Pension fraudsters contact one in seven over-55s

Smashed piggy bank

Research from Portus Consulting found that 14 per cent of working people over-55 believe they have been targeted by pension scheme scammers since April.

About a quarter of the alleged scams involved offering alternative investment products without fully explaining what they were, while 69 per cent said the suspected fraudsters offered a 'free' pensions review in an attempt to access their funds. Many times the would-be scammers offered exotic investment schemes promising high returns.

Earlier this month the Treasury Select Committee said more information was needed from the government to prove there hasn't been a fraudster feeding frenzy since the freedoms came into effect.


According to separate research by Phoenix Group - a consolidator of closed life assurance funds - there are more than 1,600 dodgy companies or schemes operating in the UK which it believes are involved with scams.

The City of London Police reports that fraudsters stole more than £9 million from savers between April and August this year - twice the amount lost in the same period last year.

But the actual figure could be significantly higher for several reasons - first, it can take years for victims to realise they've fallen for investment fraud schemes, and only 12 per cent of people who believe they've been targeted by criminals report it to the authorities.

'The pension freedoms are to be welcomed because they give people greater control over how they use their own money,' says Portus commercial director Steve Watson. 'However, more needs to be done to educate people about pension scammers and also capture and deter these criminals.'

Parminder Dhothar, intelligence and investigations manager for Phoenix Group, adds: 'Consumers need greater education on the risks of fraud - especially those taking cash and reinvesting the funds, as it is more difficult for providers to prevent them from being victims.'

Results of separate research earlier this year found that one in five over-50s may have been targeted by fraudsters.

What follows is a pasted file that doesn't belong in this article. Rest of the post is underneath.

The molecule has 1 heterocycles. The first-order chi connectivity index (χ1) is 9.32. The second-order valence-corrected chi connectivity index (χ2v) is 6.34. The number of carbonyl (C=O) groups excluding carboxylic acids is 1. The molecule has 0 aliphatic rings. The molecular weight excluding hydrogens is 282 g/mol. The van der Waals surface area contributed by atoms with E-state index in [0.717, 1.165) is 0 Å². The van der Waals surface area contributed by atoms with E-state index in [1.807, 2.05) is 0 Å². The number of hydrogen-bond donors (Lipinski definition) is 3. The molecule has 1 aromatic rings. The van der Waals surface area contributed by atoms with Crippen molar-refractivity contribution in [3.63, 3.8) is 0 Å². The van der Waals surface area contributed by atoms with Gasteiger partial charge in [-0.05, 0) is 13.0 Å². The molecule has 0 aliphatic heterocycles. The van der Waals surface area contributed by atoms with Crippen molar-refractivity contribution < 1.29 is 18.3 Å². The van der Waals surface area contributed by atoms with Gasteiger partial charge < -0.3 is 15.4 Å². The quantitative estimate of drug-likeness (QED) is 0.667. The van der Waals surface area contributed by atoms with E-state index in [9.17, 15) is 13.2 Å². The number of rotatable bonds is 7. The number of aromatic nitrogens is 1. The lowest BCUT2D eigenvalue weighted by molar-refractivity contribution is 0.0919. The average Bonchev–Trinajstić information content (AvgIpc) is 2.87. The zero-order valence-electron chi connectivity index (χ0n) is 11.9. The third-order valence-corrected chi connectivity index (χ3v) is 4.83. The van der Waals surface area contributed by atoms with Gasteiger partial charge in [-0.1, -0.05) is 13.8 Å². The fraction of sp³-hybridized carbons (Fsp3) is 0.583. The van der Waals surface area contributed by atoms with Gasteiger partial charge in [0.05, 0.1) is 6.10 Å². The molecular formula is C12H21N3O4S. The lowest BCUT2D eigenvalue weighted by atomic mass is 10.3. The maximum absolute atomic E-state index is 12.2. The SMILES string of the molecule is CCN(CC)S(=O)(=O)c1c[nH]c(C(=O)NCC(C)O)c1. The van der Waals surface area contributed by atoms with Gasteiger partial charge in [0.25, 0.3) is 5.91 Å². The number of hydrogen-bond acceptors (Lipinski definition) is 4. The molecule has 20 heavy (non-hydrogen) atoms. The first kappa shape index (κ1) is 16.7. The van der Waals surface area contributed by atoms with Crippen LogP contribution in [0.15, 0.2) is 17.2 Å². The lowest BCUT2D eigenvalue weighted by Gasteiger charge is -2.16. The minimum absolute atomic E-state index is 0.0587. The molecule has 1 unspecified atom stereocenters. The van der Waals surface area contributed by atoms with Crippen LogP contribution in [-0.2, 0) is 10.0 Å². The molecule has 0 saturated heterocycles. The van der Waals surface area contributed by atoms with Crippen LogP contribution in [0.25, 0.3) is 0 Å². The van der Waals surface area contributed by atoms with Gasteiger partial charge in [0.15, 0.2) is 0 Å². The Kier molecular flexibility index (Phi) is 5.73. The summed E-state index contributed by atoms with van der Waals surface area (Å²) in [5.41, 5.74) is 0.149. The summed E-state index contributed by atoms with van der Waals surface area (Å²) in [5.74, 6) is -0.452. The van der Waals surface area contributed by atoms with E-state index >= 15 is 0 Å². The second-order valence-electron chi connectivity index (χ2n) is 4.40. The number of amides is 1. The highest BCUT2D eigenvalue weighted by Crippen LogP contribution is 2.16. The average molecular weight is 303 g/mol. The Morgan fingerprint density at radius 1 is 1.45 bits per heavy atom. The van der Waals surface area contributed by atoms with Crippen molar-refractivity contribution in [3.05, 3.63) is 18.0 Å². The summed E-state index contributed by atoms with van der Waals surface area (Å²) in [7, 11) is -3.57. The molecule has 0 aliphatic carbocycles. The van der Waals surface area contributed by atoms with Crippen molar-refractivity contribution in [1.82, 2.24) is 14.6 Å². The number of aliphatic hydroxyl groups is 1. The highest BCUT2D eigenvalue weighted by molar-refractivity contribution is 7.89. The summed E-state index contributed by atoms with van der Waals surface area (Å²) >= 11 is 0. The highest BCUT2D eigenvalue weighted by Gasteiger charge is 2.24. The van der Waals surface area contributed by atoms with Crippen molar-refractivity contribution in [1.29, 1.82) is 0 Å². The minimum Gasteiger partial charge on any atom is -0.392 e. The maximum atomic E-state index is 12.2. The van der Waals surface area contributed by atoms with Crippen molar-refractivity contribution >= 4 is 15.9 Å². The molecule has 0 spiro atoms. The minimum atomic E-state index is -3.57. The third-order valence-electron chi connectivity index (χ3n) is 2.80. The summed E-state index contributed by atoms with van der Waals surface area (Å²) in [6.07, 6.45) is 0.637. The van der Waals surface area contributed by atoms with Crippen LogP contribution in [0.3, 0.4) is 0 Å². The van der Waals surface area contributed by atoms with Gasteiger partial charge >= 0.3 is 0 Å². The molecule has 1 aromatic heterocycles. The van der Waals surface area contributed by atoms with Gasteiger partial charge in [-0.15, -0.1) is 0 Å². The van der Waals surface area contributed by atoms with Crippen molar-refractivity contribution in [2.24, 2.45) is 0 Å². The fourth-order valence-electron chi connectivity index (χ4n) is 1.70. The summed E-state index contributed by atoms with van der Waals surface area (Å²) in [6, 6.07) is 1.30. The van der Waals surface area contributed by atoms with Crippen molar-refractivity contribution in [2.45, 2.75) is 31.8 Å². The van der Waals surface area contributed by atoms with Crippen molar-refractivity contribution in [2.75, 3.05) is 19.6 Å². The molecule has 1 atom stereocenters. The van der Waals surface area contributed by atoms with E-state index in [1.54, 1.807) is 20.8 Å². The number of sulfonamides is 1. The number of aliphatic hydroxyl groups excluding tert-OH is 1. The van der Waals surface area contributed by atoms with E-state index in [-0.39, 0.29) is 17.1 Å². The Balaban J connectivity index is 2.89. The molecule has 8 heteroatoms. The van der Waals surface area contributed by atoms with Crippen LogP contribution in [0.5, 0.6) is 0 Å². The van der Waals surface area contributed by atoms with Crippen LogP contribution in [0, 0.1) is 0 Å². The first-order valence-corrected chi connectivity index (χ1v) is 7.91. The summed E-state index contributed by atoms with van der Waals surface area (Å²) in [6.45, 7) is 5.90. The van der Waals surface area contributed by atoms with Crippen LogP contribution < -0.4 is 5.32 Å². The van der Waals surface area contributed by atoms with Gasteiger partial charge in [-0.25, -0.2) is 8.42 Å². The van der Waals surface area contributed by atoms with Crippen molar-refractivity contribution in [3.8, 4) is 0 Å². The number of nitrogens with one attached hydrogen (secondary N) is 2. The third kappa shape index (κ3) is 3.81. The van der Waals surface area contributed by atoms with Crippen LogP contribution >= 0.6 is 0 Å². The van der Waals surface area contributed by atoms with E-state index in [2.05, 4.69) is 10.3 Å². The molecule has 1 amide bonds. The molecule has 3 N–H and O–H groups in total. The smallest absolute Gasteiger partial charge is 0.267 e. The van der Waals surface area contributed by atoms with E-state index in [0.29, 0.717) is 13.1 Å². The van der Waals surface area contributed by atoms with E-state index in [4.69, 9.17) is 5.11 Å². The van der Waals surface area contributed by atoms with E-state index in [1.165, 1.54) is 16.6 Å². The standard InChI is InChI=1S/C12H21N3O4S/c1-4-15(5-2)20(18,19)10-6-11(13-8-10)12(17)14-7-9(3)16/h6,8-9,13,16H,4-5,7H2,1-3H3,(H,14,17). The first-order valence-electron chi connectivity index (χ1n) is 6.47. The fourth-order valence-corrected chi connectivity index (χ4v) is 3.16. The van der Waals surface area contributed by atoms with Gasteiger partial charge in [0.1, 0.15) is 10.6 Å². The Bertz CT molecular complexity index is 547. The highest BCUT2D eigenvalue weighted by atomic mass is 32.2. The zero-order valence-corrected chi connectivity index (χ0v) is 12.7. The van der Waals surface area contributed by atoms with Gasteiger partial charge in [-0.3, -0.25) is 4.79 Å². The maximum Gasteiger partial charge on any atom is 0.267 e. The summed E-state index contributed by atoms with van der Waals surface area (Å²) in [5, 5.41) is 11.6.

Portus and Phoenix share their tips for avoiding scams:

  • Be wary of people calling about tax loopholes to unlock your pension before age 55;
  • Likewise be on guard with anyone offering unusual investment schemes and implying high returns;
  • Don't let yourself be pressured into sending documents or transferring funds quickly - for example don't listen to salespeople with limited time offers;
  • Anyone who approaches you first, without you going looking for them, should be treated with suspicion - be it over the phone, text, email or door-to-door. If this investment is really so appealing, why are they resorting to this kind of sales tactic?
  • Check that a company is registered with the Financial Conduct Authority before dealing with you - the regulator also has a list of known scams. Be careful though, scammers sometimes work with regulated partners to gain an air of legitimacy;
  • You should never have to pay up front fees to access funds due to you;
  • If it sounds too good to be true, it probably is; and finally
  • If unsure, call the Consumer Direct helpline on 0845 404 0506 or visit To report suspected fraud call Action Fraud on 0300 123 2040 or visit

Your Comments

I remember when we were encouraged to contract out of our work pensions with golden promises of how wonderful we would do with the new freedom. I refused, luckily, and stayed put. I did better than some of my colleagues in the end.
Don't trust any cold caller.